Big Mountain

When you dream of never-ending vertical, think Silverton Mountain, Jackson Hole, and that Pangaea of chair-assisted ripping, Whistler/Blackcomb—all 5,280 vertical feet of it. To persevere on skis here you need the quad-saving width of Alaskan guns with the precise edge-hold of East Coast carvers. Snowboards already offer ample girth, but with trees to avoid, big-mountain boards need to be light and snappy on the side-to-side. THE SKI: Atomic Sugar Daddy ($795). Until last season, when Atomic assembled its own freeride team, the Austrian ski maker was pigeonholed as a racing company. No more. The team’s first freeride progeny, the Sugar Daddy, is built around the same Beta 4 construction used in Atomic’s race skis (essentially two bisected tubes running tip to tail that add torsional rigidity and save weight). And it’s wide enough—a generous 126 millimeters at the tip—to float on knee-deep wind pack, but stiff enough torsionally to let you stick to an icy chute like pigeon poop on hot paint. THE BINDING: Atomic R:6.14 Wide Ride ($340). Traditional bindings mounted directly to the top sheet create dead spots on the ski. The R:6.14’s FullFlex system allows the heel piece to move freely on a track, resulting in fewer tip burials in powder and a more natural arc in high-speed turns.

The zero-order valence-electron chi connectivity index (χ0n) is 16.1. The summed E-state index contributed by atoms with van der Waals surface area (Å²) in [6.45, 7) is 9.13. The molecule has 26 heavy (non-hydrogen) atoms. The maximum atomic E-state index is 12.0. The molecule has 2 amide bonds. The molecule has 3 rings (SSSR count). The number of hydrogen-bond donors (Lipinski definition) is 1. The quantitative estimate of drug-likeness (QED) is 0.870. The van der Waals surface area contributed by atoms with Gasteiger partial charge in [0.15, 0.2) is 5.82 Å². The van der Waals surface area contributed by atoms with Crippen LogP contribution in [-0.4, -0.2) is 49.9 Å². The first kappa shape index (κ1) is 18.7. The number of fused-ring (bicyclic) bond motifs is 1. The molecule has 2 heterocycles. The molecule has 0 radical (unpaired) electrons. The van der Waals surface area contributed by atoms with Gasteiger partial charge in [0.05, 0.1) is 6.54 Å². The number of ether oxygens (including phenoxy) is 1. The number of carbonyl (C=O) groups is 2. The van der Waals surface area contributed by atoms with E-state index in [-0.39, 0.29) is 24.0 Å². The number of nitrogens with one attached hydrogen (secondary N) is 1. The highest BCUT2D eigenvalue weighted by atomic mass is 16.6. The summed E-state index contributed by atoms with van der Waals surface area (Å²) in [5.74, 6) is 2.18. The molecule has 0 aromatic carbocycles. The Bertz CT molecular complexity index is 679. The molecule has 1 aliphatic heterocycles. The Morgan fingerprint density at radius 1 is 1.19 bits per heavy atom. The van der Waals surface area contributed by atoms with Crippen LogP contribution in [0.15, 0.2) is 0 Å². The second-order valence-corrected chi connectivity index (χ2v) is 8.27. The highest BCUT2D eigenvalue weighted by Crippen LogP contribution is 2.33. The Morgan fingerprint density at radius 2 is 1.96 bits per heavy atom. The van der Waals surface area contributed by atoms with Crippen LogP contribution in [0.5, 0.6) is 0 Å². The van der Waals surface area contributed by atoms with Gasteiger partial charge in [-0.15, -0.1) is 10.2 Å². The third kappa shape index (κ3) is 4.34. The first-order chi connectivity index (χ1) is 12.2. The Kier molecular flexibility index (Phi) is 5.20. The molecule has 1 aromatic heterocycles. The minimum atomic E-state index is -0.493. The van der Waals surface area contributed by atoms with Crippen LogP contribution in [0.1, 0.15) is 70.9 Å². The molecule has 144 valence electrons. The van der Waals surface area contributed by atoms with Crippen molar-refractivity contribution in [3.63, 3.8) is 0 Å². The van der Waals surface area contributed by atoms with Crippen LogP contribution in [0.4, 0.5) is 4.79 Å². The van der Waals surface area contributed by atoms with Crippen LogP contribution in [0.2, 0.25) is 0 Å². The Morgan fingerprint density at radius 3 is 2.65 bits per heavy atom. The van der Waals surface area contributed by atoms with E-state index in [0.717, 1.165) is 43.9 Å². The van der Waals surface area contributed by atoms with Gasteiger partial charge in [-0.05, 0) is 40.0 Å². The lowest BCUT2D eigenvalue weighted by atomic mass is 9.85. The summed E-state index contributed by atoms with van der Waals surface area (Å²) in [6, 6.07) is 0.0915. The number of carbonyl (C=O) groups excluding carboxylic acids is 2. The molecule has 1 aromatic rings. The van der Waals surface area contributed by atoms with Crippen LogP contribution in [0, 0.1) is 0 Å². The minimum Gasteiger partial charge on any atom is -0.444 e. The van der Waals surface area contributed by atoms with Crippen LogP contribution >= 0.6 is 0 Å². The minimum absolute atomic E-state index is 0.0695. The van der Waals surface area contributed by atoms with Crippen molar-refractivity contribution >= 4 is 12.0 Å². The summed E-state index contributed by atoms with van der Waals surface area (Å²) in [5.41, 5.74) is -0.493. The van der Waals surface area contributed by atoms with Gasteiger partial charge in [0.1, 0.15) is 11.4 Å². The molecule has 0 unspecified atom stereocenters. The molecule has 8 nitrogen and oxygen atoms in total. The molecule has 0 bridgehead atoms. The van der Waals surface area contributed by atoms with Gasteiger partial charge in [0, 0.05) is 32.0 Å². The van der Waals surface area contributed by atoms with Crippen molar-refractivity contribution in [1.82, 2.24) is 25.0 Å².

THE BOARD: Option Vinson ($499). With Whistler/Blackcomb in their backyard, it’s no wonder that Vancouver-based Option is the shaper of choice among BC riders. The Vinson stands out with a directional sidecut (as opposed to the symmetrical sidecuts of freestyle boards) that Option shapes into a hand-finished wood core before sandwiching it between layers of carbon and aramid fibers. Punchy enough edge-to-edge for fall-line turns between steep rocks, this board also offers ample rebound for dips into the halfpipe. Plus, hollow channels in the core help keep the board light when you’re muscling through the timber. THE BINDING: Option Concept ($219). Break a strap in a cliff area and it’s a Life Flight ride to town. Mindful of this reality, Option’s Concept bindings are built for durability with fine Italian leather straps and aluminum, not plastic, buckles.

Where to Find It: Atomic Ski, 800-258-5020,; Option NFA Inc., 800-671-7669,;


Skiercross and boardercross competitions may be manic spectacles, but take note of this no-hype hardware: These quick and edgy boards and skis also handle speed, making them the perfect sticks for fast days at Killington or—when the snow sets up—Big Bear. THE SKI: Salomon Crossmax 10 Pilot ($1,195, including binding). To make it as stable as an old-school GS race ski, but ten times as nimble, Salomon strategically tuned the Pilot’s performance by adding and removing materials throughout, then used inverted leaf springs on the top sheet to absorb vibration and hold the ski to the snow. THE BINDING: Pilot S912ti. Another next-generation system binding, the S912ti runs two titanium axles across the ski under the toe and heel to serve as points of attachment. For you this means enhanced energy transfer; elastomer dampers keep the ride quiet.